When you look up at the night sky, you only see a tiny, tiny part of what’s actually laid out in front of you, thanks to obstructions like cloud cover and light pollution. But the good news is that the European Southern Observatory (ESO) exists solely to pierce through that foggy veil and reveal the vast Universe beyond.
The team’s latest feat is completing the APEX Telescope Large Area Survey of the Galaxy (ATLASGAL), which gives us a whole new image of the Milky Way in all its glory – and it’s an incredible four times larger than any other image of our galaxy.
The new image was captured by the Atacama Pathfinder Experiment telescope (APEX), which lies 5,100 metres above sea level in Chile’s Atacama region on the Chajnantor Plateau. Besides being completely beautiful, the map covers an area 140 degrees long and three degrees wide, and the information it holds is explained in more than 70 different papers.
This survey is also the first to capture the Galactic Plane – where the majority of our galaxy’s mass is located – at sub-millimetre wavelengths, which allows scientists to image gas and dust clouds with temperatures just above absolute zero. “Cooled to just a fraction above absolute zero, the camera detects tiny emissions from bands of dark gas and dust that can’t be viewed by the naked eye,” Erin Blakemore explains at Smithsonian.com.
To capture the image, the team used a bunch of super-sensitive instruments such as the Large Bolometer Camera (LABOCA), which “measures incoming radiation by registering the tiny rise in temperature it causes on its detectors and can detect emission from the cold dark dust bands obscuring the stellar light”, says the ESO.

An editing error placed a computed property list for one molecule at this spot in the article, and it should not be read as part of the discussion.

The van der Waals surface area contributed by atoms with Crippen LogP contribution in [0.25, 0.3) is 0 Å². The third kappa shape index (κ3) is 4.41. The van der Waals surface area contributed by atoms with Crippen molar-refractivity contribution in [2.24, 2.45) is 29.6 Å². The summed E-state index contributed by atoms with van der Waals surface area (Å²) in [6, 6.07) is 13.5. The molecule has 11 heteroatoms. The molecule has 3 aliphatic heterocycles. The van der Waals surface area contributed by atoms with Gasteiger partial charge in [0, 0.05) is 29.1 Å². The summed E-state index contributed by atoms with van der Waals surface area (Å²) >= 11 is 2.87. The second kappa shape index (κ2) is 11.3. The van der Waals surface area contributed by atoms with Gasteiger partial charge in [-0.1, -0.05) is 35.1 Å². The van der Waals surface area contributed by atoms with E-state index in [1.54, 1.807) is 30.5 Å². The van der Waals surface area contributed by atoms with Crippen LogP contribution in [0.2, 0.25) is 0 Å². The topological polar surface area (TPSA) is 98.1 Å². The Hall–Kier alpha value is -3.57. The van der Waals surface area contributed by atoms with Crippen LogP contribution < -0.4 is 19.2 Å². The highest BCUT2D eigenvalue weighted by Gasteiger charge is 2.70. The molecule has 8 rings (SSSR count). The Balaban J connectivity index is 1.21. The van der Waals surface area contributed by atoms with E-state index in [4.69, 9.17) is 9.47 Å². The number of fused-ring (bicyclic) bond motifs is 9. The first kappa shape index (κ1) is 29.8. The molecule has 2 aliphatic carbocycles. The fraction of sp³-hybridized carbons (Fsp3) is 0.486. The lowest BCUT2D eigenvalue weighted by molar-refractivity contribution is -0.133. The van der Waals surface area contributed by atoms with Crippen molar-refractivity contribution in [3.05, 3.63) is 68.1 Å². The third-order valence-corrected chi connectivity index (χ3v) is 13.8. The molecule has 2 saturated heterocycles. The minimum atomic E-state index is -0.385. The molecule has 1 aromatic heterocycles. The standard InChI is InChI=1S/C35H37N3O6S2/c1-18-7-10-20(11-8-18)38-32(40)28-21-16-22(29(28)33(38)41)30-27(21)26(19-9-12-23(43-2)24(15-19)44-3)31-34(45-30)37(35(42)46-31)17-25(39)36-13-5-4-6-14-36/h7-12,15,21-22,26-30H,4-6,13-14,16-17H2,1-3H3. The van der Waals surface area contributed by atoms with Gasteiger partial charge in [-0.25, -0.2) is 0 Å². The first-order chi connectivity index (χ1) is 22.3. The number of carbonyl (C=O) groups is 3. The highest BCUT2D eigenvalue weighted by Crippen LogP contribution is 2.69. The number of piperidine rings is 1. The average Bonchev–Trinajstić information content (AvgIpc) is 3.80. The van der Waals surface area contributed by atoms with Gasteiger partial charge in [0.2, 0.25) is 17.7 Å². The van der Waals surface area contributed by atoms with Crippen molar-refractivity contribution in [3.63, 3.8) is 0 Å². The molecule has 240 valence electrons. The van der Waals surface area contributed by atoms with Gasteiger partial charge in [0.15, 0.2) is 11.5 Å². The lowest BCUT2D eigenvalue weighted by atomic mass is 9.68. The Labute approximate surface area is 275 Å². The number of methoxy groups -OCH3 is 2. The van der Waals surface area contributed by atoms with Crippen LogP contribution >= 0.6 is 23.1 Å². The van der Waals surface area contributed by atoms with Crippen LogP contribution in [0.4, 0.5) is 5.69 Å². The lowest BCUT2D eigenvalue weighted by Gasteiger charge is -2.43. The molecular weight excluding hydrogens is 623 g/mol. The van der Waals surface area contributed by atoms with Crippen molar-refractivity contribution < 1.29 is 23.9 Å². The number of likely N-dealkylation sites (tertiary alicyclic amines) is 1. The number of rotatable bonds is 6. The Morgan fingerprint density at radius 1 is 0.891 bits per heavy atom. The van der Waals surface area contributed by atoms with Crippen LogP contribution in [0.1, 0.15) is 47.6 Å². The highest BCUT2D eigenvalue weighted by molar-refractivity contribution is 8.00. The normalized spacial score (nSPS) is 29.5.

These results were also strengthened by data collected by the European Space Agency’s (ESA) Planck satellite, which allows astronomers to scan a larger portion of the sky at greater detail.
So besides looking stunningly beautiful, what can researchers learn from this survey? Leonardo Testi, a member of the ATLASGAL team, explains:
ATLASGAL has allowed us to have a new and transformational look at the dense interstellar medium of our own galaxy, the Milky Way. The new release of the full survey opens up the possibility to mine this marvellous dataset for new discoveries. Many teams of scientists are already using the ATLASGAL data to plan for detailed ALMA follow-up.
Since light can only travel so fast and the objects in them are so far away, images of the Milky Way – even brand new ones – probably do not reflect what’s actually there anymore. In other words, looking at this survey is a lot like staring through a portal to past.
Past or not, ATLASGAL will enable researchers all over the world to discover how our galaxy functions and what it’s composed of. As surveys get more detailed, we learn more about our galactic past and where our Solar System might go in the future, and that’s something we need – and definitely want! – to know about.